Interscalene Nerve Block

 

What is an Interscalene Nerve Block?

  • An interscalene nerve block is performed to treat chronic pain of the upper extremity.
  • It involves the injection of local anaesthetic and steroid into the brachial plexus - a group of nerves at the side of the neck. 
  • The steroid reduces inflammation, irritation and swelling around the brachial plexus.
  • A nerve stimulator is used to assist with needle placement during the procedure. Radiological imaging may be used in some cases.
  • The block may be performed once or as a series of injections. 

 

Prior to the Procedure

  • All blood thinning products (except aspirin) must be stopped prior to your procedure. You will be advised by letter when to stop taking these medications at the time that your admission date is arranged.
  • You are able to take your other regular medications with a sip of water on the morning of your procedure.
  • If you are an insulin dependent diabetic you will always be at the beginning of the list. Please bring your insulin with you and it will be given to you following your procedure.
  • Hamilton Day Surgery Centre staff will advise you of your fasting and admission times.
  • You must not have anything to eat, drink, smoke or chew prior to your procedure.
  • You will need to organise someone to drive you home after the procedure as you will not be able to drive for 24 hours after your procedure.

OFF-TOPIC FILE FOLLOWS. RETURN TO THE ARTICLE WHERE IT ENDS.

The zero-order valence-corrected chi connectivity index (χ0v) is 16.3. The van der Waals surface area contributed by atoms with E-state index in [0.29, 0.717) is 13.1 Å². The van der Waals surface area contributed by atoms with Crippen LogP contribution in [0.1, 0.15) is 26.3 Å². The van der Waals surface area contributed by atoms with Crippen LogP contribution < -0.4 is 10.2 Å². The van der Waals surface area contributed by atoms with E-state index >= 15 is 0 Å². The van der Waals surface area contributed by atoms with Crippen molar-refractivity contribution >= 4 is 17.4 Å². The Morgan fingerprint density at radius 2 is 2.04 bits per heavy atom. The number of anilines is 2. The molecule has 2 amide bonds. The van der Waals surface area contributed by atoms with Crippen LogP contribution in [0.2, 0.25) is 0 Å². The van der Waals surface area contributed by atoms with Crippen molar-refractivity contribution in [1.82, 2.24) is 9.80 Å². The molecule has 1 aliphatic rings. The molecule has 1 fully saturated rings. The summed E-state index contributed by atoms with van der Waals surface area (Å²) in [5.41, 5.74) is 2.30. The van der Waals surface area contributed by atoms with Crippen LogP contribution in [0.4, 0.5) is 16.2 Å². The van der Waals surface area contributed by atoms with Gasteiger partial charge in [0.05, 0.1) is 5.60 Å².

What Will Happen?

  1. You will be admitted to the day surgery by a nurse and you will be asked to change into a gown.
  2. The anaesthetist will speak with you and place a cannula (plastic needle) into a vein in your hand.
  3. In the procedure room, you will be assisted to position on the procedure table, lying on your back with a small foam support for your head. 
  4. The anaesthetist will give you some sedation into your vein. 
  5. You will be positioned with your arms by your side and your head turned away from your affected side.
  6. Steroid and local anaesthetic will be injected once correct placement has been established with use of a nerve stimulator and sometimes X-ray guidance.
    • The procedure will take approximately 5 minutes to complete.
  7. After the procedure, you will be placed on a trolley and taken to recovery, where you will remain for approximately 1 hour.
  8. After having something to eat and drink, you will be discharged with a carer.

 

Post Procedure

  • Gentle activity and rest is recommended in the first 24 hours following the procedure. You may then return to normal activity.
  • Your affected arm may be heavy and need supporting until the local anaesthetic block wears off.
    • The day surgery will send you home with a sling for your arm if necessary. It is essential that you support your arm until the heaviness fades; Don't "let it hang".
  • The local anaesthetic will wear off 12-18 hours following your procedure.
  • The steroid will take approximately 48 hours to start working.
    • During this time, there may be a window of increased discomfort or pain.
  • A nurse from HPC will telephone you 24 to 48 hours following your procedure to check on your progress and organise a follow up appointment. 
  • The steroid may last from 1 - 6 months, depending on the amount of irritation or inflammation present.


If you require further explanation of the procedure, please contact Hunter Pain Clinic nursing staff on (02) 4985 1800.

 

* Image adapted from David Shankbone (Foto), Grey's anatomy. [GFDL (http://www.gnu.org/copyleft/fdl.html) or CC BY-SA 3.0 (http://creativecommons.org/licenses/by-sa/3.0)], via Wikimedia Commons